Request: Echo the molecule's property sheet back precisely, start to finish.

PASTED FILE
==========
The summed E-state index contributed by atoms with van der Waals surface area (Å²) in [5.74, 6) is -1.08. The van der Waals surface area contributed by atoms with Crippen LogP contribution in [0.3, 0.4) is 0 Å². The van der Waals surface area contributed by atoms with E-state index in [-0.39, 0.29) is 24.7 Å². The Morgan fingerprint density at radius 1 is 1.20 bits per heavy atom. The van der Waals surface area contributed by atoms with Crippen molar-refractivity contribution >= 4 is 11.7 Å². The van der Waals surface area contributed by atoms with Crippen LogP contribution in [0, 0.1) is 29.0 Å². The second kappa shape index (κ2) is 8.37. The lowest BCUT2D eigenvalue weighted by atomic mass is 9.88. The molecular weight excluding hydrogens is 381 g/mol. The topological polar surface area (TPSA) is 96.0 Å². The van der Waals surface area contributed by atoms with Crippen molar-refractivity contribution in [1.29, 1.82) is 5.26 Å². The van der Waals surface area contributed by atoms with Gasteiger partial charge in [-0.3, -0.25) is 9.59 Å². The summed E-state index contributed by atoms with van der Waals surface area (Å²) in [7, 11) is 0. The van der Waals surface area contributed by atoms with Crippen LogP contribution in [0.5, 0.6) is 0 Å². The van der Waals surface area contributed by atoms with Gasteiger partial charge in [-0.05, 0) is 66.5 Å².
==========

The summed E-state index contributed by atoms with van der Waals surface area (Å²) in [5.74, 6) is -1.08. The van der Waals surface area contributed by atoms with Crippen LogP contribution in [0.3, 0.4) is 0 Å². The van der Waals surface area contributed by atoms with E-state index in [-0.39, 0.29) is 24.7 Å². The Morgan fingerprint density at radius 1 is 1.20 bits per heavy atom. The van der Waals surface area contributed by atoms with Crippen molar-refractivity contribution >= 4 is 11.7 Å². The van der Waals surface area contributed by atoms with Crippen LogP contribution in [0, 0.1) is 29.0 Å². The second kappa shape index (κ2) is 8.37. The lowest BCUT2D eigenvalue weighted by atomic mass is 9.88. The molecular weight excluding hydrogens is 381 g/mol. The topological polar surface area (TPSA) is 96.0 Å². The van der Waals surface area contributed by atoms with Crippen molar-refractivity contribution in [1.29, 1.82) is 5.26 Å². The van der Waals surface area contributed by atoms with Gasteiger partial charge in [-0.3, -0.25) is 9.59 Å². The summed E-state index contributed by atoms with van der Waals surface area (Å²) in [7, 11) is 0. The van der Waals surface area contributed by atoms with Crippen LogP contribution in [0.5, 0.6) is 0 Å². The van der Waals surface area contributed by atoms with Gasteiger partial charge in [-0.05, 0) is 66.5 Å².